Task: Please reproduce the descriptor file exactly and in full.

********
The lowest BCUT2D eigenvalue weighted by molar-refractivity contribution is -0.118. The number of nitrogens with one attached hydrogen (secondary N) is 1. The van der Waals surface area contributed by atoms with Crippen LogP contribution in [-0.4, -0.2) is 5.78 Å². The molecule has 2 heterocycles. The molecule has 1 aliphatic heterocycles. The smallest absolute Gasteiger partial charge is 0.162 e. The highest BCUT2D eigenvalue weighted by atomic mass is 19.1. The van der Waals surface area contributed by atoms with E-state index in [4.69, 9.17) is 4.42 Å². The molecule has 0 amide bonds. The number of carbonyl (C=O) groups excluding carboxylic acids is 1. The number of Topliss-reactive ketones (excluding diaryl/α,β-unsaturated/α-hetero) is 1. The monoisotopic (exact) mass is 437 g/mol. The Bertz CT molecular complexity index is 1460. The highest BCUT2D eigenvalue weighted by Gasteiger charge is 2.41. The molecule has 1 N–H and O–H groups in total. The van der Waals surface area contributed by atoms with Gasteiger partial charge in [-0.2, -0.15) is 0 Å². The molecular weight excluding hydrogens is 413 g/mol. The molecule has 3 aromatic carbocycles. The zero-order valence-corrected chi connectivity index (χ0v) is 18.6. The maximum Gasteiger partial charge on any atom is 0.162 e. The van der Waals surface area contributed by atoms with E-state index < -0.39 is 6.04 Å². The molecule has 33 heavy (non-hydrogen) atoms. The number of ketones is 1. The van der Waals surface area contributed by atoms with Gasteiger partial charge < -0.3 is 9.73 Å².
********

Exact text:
The lowest BCUT2D eigenvalue weighted by molar-refractivity contribution is -0.118. The number of nitrogens with one attached hydrogen (secondary N) is 1. The van der Waals surface area contributed by atoms with Crippen LogP contribution in [-0.4, -0.2) is 5.78 Å². The molecule has 2 heterocycles. The molecule has 1 aliphatic heterocycles. The smallest absolute Gasteiger partial charge is 0.162 e. The highest BCUT2D eigenvalue weighted by atomic mass is 19.1. The van der Waals surface area contributed by atoms with E-state index in [4.69, 9.17) is 4.42 Å². The molecule has 0 amide bonds. The number of carbonyl (C=O) groups excluding carboxylic acids is 1. The number of Topliss-reactive ketones (excluding diaryl/α,β-unsaturated/α-hetero) is 1. The monoisotopic (exact) mass is 437 g/mol. The Bertz CT molecular complexity index is 1460. The highest BCUT2D eigenvalue weighted by Gasteiger charge is 2.41. The molecule has 1 N–H and O–H groups in total. The van der Waals surface area contributed by atoms with Gasteiger partial charge in [-0.2, -0.15) is 0 Å². The molecular weight excluding hydrogens is 413 g/mol. The molecule has 3 aromatic carbocycles. The zero-order valence-corrected chi connectivity index (χ0v) is 18.6. The maximum Gasteiger partial charge on any atom is 0.162 e. The van der Waals surface area contributed by atoms with E-state index < -0.39 is 6.04 Å². The molecule has 33 heavy (non-hydrogen) atoms. The number of ketones is 1. The van der Waals surface area contributed by atoms with Gasteiger partial charge < -0.3 is 9.73 Å².